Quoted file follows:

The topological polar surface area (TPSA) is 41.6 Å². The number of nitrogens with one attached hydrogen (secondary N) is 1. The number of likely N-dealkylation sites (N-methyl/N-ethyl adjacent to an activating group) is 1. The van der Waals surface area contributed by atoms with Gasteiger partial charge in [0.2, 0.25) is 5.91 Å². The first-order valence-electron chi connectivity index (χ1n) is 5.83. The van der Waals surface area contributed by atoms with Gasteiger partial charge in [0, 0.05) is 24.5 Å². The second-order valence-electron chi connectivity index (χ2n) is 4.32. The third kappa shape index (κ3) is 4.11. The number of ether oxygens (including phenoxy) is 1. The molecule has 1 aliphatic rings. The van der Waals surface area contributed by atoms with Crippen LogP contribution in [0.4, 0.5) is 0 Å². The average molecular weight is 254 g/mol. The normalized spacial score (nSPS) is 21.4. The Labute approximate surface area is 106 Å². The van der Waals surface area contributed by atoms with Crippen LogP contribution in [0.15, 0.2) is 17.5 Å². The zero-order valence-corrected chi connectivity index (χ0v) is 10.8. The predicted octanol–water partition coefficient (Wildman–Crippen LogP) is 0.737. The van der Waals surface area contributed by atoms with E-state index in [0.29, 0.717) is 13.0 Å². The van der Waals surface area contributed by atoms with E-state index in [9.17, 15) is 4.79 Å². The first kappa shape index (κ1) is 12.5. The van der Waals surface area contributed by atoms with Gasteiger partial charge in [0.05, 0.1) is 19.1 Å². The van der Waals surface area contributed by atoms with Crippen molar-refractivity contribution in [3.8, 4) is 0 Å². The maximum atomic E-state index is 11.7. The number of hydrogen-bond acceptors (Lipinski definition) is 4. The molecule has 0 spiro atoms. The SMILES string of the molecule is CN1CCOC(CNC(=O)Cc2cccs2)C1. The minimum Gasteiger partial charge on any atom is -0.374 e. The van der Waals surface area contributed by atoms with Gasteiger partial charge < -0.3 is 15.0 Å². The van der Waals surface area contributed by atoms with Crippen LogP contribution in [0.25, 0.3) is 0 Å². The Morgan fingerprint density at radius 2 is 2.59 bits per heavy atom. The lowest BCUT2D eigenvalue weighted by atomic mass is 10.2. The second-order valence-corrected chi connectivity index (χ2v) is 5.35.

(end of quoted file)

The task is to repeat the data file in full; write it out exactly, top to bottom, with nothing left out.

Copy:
The topological polar surface area (TPSA) is 41.6 Å². The number of nitrogens with one attached hydrogen (secondary N) is 1. The number of likely N-dealkylation sites (N-methyl/N-ethyl adjacent to an activating group) is 1. The van der Waals surface area contributed by atoms with Gasteiger partial charge in [0.2, 0.25) is 5.91 Å². The first-order valence-electron chi connectivity index (χ1n) is 5.83. The van der Waals surface area contributed by atoms with Gasteiger partial charge in [0, 0.05) is 24.5 Å². The second-order valence-electron chi connectivity index (χ2n) is 4.32. The third kappa shape index (κ3) is 4.11. The number of ether oxygens (including phenoxy) is 1. The molecule has 1 aliphatic rings. The van der Waals surface area contributed by atoms with Crippen LogP contribution in [0.4, 0.5) is 0 Å². The average molecular weight is 254 g/mol. The normalized spacial score (nSPS) is 21.4. The Labute approximate surface area is 106 Å². The van der Waals surface area contributed by atoms with Crippen LogP contribution in [0.15, 0.2) is 17.5 Å². The zero-order valence-corrected chi connectivity index (χ0v) is 10.8. The predicted octanol–water partition coefficient (Wildman–Crippen LogP) is 0.737. The van der Waals surface area contributed by atoms with E-state index in [0.29, 0.717) is 13.0 Å². The van der Waals surface area contributed by atoms with E-state index in [9.17, 15) is 4.79 Å². The first kappa shape index (κ1) is 12.5. The van der Waals surface area contributed by atoms with Gasteiger partial charge in [0.05, 0.1) is 19.1 Å². The van der Waals surface area contributed by atoms with Crippen molar-refractivity contribution in [3.8, 4) is 0 Å². The maximum atomic E-state index is 11.7. The number of hydrogen-bond acceptors (Lipinski definition) is 4. The molecule has 0 spiro atoms. The SMILES string of the molecule is CN1CCOC(CNC(=O)Cc2cccs2)C1. The minimum Gasteiger partial charge on any atom is -0.374 e. The van der Waals surface area contributed by atoms with Gasteiger partial charge < -0.3 is 15.0 Å². The van der Waals surface area contributed by atoms with Crippen LogP contribution in [0.25, 0.3) is 0 Å². The Morgan fingerprint density at radius 2 is 2.59 bits per heavy atom. The lowest BCUT2D eigenvalue weighted by atomic mass is 10.2. The second-order valence-corrected chi connectivity index (χ2v) is 5.35.